RADIOACTIVE SPECIMENS IN MUSEUM COLLECTIONS
Marc L. Wilson, Head, Section of Minerals, The Carnegie Museum of Natural History,
The Carnegie Museum of Natural History (CMNH) recently completed a review and
renovations of its radioactive minerals exhibit and storage facilities. Applied Health
Physics, Inc. (AHP), of Bethel Park, PA, a licensed health physics consultant, was
retained to conduct a radiological safety and compliance audit with the goals of
evaluating potential radiological risks and to ensure compliance with regulatory standards
and procedures. Presented here are the findings of AHP and remedial actions taken by CMNH.
It is stressed that no safety hazards were identified in CMNH, all remedial actions were
appropriate as of the date of the audit, and, while satisfied with the results of the
project, this report does not represent an endorsement of AHP.
It was the opinion of AHP that USNRC guidelines for materials licensees, as set forth
in Title 10 of the Code of Federal Regulations Part 20 [10 CFR 20], were aimed at
artificially produced materials and may not be directly applicable to naturally occurring
radioactive specimens in collections. However, AHP and CMNH agreed that prudence dictated
not only following USNRC guidelines, but seeking to "control radiological risks to
levels that are As Low As Reasonably Achievable (ALARA)." For CMNH, ALARA was
targeted as 10% of USNRC allowances.
At this point, it is important to understand the distinction between a safety hazard
and a regulatory hazard, as they impact a museum. Radiological risks are safety hazards,
or health risks, and should be identified and eliminated to provide a safe working and
viewing environment. Regulatory hazards are more subtle in that they result from
incomplete compliance with applicable state and federal regulations, which may be focused
on potential rather than actual health risks. Thus, even though no practical health risk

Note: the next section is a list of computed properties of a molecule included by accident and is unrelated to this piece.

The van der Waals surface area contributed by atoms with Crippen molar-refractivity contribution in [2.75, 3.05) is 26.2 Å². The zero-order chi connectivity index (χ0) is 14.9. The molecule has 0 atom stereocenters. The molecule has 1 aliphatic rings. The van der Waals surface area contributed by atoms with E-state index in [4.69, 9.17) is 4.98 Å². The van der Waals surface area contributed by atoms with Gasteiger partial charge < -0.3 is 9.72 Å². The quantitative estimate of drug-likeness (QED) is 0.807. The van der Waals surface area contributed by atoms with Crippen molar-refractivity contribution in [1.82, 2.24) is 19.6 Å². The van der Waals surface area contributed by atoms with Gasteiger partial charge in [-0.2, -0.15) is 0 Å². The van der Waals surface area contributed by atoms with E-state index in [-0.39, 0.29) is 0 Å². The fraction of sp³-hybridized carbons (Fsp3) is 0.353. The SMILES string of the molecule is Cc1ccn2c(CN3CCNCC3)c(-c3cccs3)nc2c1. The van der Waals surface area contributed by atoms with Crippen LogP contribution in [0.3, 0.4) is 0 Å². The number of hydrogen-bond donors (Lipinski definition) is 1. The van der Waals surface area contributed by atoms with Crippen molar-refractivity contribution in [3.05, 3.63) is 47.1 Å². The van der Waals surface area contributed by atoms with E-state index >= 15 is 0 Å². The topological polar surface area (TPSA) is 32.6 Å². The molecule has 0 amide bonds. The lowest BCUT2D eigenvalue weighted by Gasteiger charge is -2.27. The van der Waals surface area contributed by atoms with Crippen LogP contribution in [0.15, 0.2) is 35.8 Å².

exists, a museum may be in violation of regulations, (a regulatory hazard), and be liable
to fines, lawsuits, and bad PR.
The following are quoted from the AHP report. "The rem (roentgen equivalent man)
is a special unit of dose equivalent. The dose equivalent in rems is numerically equal to
the absorbed dose in rads (radiation absorbed dose) multiplied by the quality factor of
the radiation, the distribution factor, and any other necessary modifying factors. The rem
is further divided into millirems (mrem; 1 rem = 1,000 mrem) and microrems (μrem; 1 mrem =
1,000 μrems). The SI doseequivalent unit is called the sievert (Sv). One sievert equals
one hundred rem (1.0 Sv = 100 rem)." "Title 10 of the Code of Federal
Regulations Part 20 [10 CFR 20], both the current and the revised regulation, stipulate
(a) 'Each licensee shall conduct operations so that (2) The dose in any unrestricted
area from external sources does not exceed 0.002 rem (0.02mSv) in any one hour' [10 CFR
20.1301 (a) and (a)(2)]." And, "Current radiation dose standards for individuals
in restricted areas (i.e. radiation workers) limit radiation exposure to the whole body,
including the lens of eyes, to 1,250 mrem per calendar quarter. Non-radiation workers (i.e.